4 Ways to Manage Up

No one ever said that you had to be organized to be successful. Plenty of disorganized people take on high-level positions at great companies or even start businesses themselves. This doesn’t mean that they are easy to work for, however. Oftentimes, working for disorganized bosses means that you end up feeling like (or even being!) the manager in many ways. But there are some things you can do to help manage your boss, improve productivity and keep things running smoothly. Check out these four tips.

Put Everything in Writing

Disorganized people tend to have a hard time keeping a lot of different things in focus at once. They may commit to one thing and then get distracted and completely forget about it. Sometimes it’s easier to organize your boss’ thoughts more clearly by reading or typing out their responses – you can then form these into emails with very clear actions for your boss. Make sure never to be vague or verbose – focus on conciseness and clarity. That way you have a paper trail to refer to in order to manage your boss and keep them on track.


Don’t let conversations or emails drift off on a tangent. Each day, make a list of priorities so that you know which matters to focus on. Start conversations and emails with the most important items and try to steer them back that way if the conversation drifts off. Try to focus on one item at a time so you don’t overwhelm your boss.

Look at the Big Picture

Try not to just eke by each day. It’s important to look at the big picture and constantly figure out ways that your boss’s disorganization affects you so you can find ways to improve it. For example, if your boss loses papers, keep everything limited to electronic correspondence so there’s a record of it. If they forget to get back to your requests, set email or text reminders to follow up. You can help them help themselves!

Clarify Tasks

Disorganized people might mean well, but they often jump into things without mapping them out completely. Don’t follow confusing orders from your boss until you have clarified what they mean and what your exact goals are. You might receive a number of “top priorities” the same day (or even in the same hour!). Remind your boss of the previous requests and ask which one should take precedence before rushing off to complete the new request.

Learning how to manage your boss can be an ongoing process – but the good news is that you can learn a lot in the process. Figuring out how to adapt to new circumstances, and even change behavior, is a great skill to have for any job going forward. If you need extra help with managing an extra-disorganized boss, get in touch with Vesper. We promise we can help.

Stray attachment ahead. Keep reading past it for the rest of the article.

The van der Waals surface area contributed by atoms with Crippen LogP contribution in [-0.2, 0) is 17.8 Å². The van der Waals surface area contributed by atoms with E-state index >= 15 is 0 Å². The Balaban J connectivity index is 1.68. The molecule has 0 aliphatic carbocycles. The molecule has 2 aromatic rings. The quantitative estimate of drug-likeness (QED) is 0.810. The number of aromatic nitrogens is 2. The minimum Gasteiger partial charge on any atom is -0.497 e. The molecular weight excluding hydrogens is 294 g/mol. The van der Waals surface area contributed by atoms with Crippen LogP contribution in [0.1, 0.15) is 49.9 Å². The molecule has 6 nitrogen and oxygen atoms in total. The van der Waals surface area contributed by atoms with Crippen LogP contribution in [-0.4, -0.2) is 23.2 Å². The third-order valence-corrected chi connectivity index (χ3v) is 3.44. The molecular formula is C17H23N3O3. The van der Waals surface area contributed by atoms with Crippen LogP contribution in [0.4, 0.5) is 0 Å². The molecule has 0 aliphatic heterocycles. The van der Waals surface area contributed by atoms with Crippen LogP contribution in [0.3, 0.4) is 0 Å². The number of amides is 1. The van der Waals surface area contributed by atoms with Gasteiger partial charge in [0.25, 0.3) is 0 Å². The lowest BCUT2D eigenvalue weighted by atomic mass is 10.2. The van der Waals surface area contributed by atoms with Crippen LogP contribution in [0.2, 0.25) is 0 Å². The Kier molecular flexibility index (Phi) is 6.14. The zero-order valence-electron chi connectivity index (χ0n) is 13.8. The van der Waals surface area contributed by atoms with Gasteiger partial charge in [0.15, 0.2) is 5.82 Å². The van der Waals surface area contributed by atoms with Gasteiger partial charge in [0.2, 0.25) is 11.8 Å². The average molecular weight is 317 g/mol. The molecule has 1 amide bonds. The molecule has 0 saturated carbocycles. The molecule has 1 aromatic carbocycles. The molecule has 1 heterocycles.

Tips for Managing Remote Employees

Maintaining a solid workforce and engaging in effective team building is hard enough when all of your employees work from the same place everyday. Add geographic distance and the lack of face-to-face communication to the mix and it can be even more challenging – especially if you don’t have a solid plan in place. However, new technologies and innovative techniques can help you manage remote employee engagement, no matter how far away they are dialing in from.


Tips for Remote Managing Employee Engagement

Want to make sure your remote employees are engaged, happy, and productive? The following tips for remote employee engagement can help.

Become Friends

One of the best ways to collaborate with team members is to strengthen your ability to empathize with each other. This means establishing a bond by becoming friends. A recent MIT study found that one of the main ingredients in a smart team was being able to consider and keep track of what other people feel, know and believe. The more you understand your employees’ perspectives, the more effectively you will collaborate with them. Make time for small talk, ask questions and stay engaged.

Make Use of Video Whenever Possible

Even if you’re not standing in the same room, video can be an effective way of keeping your team members connected. Over half of human communication is non-verbal, after all. It’s great to have visual clues to what others are thinking during your meetings. There are tons of free and inexpensive solutions, too – Skype, Google Hangouts and Sqwiggle (just to name a few).

Never Cancel a Meeting

To the extent that you’re able to, try to avoid cancelling meetings, especially one-on-ones. There’s no faster way to build resentment in your team – they will feel like their time isn’t respected and the meetings themselves will lose value in their minds. Stick to your planned meetings and appointments as best you can, and you’ll get more done while strengthening your relationships with all your remote employees.

Have Annual Meetups

If your employees are scattered all over the country or world, it might not be realistic to get together that frequently. But scheduling at least one meetup annually will help your team build more rapport in a day than in months of working remotely. You can host a meetup in your headquarter city or have everyone meet up at an industry summit or conference.


Managing remote employees and keeping everyone happy and on the same page isn’t easy. But with a little added effort, you can maintain a tight, high-functioning team that will collaborate as effectively as possible. Thoughts/questions? Get in touch hello@getvesper.com.





Your Office Spring Cleaning Checklist

It might still feel like the dead of winter in New York, but Spring is actually just around the corner! The new season is all about making a fresh start which is why so many people hop on board with a Spring Cleaning. And spring cleanings aren’t only to freshen up your home, they can also help your office space, too. According to the Princeton Neuroscience Institute, clutter can actually make you more distracted and less productive, so a spring cleaning can actually boost your productivity and help you get more done.